As noted hereinabove, the dried, protein-free emulsion concentrate of this invention is prepared by forming a liquid emulsion concentrate which is dried, such as by spray drying. In order to stabilize the emulsion through the drying step, a cooked or prejelled lipophilic starch derivative, that is, a starch derivative having fat-compatible properties, is included in the liquid emulsion concentrate, so that when the dried emulsion concentrate is reconstituted, a stable emulsion is formed. Due to the use of the lipophilic starch, the oil-in-water emulsion formed by reconstitution of the dried emulsion is stable even in the presence of an acidic pH, a relatively high concentration of alcohol, and compounds such as tannins which would destabilize conventional dried, protein-containing emulsion products. It is believed that the lipophilic starch, when dispersed in the aqueous phase of the emulsion concentrate, forms a film which encapsulates the fat globules in the emulsion concentrate to provide emulsion stability through drying, and which has a suitable hydrophobic-hydrophilic balance upon drying to provide a gradual or controlled release of the fat globules encapsulated by the starch.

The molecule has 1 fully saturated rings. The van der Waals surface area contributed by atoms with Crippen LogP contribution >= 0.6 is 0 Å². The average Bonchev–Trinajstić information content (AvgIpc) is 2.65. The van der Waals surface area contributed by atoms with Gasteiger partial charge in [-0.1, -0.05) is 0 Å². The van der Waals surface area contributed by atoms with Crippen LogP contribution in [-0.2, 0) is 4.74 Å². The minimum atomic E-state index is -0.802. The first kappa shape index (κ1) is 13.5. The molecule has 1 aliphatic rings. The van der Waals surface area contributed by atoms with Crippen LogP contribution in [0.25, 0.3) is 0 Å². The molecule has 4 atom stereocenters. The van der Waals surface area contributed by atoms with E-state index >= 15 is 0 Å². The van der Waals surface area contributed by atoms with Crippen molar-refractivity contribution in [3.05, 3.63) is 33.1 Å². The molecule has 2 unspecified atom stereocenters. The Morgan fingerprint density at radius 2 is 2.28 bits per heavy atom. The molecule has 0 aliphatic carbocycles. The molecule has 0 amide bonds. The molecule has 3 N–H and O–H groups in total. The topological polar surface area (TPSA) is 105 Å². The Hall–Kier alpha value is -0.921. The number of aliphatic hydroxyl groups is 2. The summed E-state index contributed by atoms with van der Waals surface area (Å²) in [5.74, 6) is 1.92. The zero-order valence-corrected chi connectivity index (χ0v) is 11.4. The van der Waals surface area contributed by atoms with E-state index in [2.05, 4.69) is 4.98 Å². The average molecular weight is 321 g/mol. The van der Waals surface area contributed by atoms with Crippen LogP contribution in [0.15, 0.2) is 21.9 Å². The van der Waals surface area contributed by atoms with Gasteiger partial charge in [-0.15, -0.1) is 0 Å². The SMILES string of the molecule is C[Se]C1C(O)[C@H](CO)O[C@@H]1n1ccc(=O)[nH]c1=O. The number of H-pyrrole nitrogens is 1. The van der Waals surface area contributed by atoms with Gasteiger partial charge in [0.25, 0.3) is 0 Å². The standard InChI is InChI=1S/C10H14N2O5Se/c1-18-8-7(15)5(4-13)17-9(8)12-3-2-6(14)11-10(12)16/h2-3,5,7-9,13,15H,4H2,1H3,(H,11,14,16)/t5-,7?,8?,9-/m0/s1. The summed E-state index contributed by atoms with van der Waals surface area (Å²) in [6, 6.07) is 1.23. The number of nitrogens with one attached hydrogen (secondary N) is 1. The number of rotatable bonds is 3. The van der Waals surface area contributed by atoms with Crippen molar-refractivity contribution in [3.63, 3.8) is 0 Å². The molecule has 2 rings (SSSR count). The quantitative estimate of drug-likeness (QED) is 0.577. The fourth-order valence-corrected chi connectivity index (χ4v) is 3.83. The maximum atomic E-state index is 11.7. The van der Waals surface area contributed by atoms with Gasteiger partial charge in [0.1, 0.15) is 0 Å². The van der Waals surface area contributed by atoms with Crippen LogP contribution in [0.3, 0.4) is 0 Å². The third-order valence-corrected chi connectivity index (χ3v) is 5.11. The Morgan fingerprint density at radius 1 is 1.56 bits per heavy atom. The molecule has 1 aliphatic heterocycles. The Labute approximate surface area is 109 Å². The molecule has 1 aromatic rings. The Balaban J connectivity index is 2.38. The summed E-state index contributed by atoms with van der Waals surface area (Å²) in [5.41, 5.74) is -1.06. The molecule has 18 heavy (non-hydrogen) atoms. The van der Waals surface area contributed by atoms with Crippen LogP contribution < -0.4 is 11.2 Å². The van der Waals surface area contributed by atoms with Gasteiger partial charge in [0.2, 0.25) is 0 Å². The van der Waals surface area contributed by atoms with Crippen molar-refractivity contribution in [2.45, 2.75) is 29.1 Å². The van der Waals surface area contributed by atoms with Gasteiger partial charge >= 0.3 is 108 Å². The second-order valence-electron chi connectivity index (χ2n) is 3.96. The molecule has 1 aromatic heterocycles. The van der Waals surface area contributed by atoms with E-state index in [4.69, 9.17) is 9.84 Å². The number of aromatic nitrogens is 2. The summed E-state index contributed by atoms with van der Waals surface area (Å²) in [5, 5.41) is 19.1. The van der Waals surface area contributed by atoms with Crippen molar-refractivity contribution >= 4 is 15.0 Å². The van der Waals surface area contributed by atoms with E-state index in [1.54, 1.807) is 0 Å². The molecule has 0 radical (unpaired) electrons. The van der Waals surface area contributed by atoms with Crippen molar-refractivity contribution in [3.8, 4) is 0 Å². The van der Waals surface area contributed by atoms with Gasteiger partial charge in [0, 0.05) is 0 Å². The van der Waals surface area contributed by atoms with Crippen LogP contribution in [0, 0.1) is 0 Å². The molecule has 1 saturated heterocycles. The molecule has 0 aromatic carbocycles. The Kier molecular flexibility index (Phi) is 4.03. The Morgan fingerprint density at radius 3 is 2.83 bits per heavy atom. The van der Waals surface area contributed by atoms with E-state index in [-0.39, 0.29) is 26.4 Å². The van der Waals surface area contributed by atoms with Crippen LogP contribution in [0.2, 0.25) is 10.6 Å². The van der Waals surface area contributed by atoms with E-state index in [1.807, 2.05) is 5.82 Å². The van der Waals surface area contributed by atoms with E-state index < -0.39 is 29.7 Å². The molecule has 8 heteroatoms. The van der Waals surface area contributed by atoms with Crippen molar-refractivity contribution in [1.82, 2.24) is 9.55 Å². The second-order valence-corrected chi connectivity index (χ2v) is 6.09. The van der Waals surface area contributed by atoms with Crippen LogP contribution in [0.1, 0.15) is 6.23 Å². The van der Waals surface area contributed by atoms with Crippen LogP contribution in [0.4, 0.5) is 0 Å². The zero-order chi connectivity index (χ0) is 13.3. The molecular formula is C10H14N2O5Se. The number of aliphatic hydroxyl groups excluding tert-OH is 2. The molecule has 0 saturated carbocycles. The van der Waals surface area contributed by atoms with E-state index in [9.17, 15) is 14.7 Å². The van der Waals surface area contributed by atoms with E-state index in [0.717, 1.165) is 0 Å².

Excellent results have been obtained using as the lipophilic starch, No. 7415 Lipophilic Starch, sold commercially by Anheuser-Busch, Inc. Other lipophilic starch derivatives may, of course, also be used.